Once upon a time, I wanted to be an astronaut when I grew up. My childhood was filled with the wonder of the “race to the moon” years. I have vivid memories of watching the grainy telecasts from the space capsules and the lunar surface.
When I was about 11, I won an award in the Flint, Michigan student science fair. I got a medal and a fancy clipboard as prizes, but what I valued most was was a book about the United States space program. I read it cover to cover on a quarterly basis. With the moon conquered, the next step was an international space station, and I wanted to be there as a scientist.
Eventually, reality kicked in, in the form of Algebra One. I realized math was never going to be my thing, and therefore a career in science wouldn’t work.
I had Help….
Along the way I had great people helping me dream. My parents never said, “Girls can’t be astronauts,” even though we were still a good 10 years away from the first U.S. woman in space. While I was in the midst of the Algebra One debacle, a couple of teachers noted I was good with languages and writing, and redirected my energies. This was great, because it’s led to a full and interesting professional life.
And in the end, I got close to being an astronaut. In my first posting with Food for the Hungry (FH), I was sent to serve in La Paz, Bolivia, sitting at some 12,000-plus feet above sea level – the world’s highest national capital. So it wasn’t outer space, but it was pretty darned close.
…And So Do These Kids
My FH/Guatemala colleague, Monique Aparicio, sent some precious photos this week. They show kids from our Guatemala program – made possible by child sponsors – with T-shirts bearing titles of what they want to be, when they grow up.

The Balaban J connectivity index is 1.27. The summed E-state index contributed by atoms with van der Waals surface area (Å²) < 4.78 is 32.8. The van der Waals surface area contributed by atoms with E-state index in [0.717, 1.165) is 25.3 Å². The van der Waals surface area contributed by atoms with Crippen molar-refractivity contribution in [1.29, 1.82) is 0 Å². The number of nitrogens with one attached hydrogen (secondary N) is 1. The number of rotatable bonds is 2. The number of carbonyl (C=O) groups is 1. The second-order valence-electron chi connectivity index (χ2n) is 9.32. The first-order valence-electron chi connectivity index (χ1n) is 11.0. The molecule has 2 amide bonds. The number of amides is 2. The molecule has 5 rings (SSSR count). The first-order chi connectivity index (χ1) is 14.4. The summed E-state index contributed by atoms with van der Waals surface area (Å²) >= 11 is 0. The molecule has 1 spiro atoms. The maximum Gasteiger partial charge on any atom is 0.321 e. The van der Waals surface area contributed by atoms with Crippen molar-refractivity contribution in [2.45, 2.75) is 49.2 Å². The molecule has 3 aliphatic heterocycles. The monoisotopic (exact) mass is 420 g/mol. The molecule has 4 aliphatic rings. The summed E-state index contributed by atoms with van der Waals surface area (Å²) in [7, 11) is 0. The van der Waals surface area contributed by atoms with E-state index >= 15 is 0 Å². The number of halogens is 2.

There are doctors, lawyers and engineers. One wants to be mayor. Another wants to be an airplane pilot. We have at least one budding forester in the bunch. And I’m sure some want to stay in farming like their parents, but maybe hope to attend university to become agronomists, or to run larger commercial farms.
I’m so thankful that FH has people like our community level staff, who work each and every day with children. They find out these children’s dreams and help them to know their options. They combat messages these kids hear about being too poor or too uneducated to pursue their interests. They help these sponsored children to have confidence.
Paving the Way
But FH’s influence doesn’t stop with the children.
We help give support to rural teachers and school directors, who often come from areas outside of the village where they are teaching, to help poor rural kids have the capacity to stay in school and dream big.
We help parents increase their income so they don’t have to pull children out of school after second grade, because they don’t have the cash to pay for tuition and books. And, we help them grow more nutritious foods so their kids stay healthy, and don’t miss too much classroom time due to illness.
Your sponsorship is an encouragement, too. Our field staff tell sponsors like you about a child’s dreams, so you can pray those dreams into fulfillment. Please consider walking alongside a child and his or her family, so that the children have someone in their lives who can help make their dreams a reality.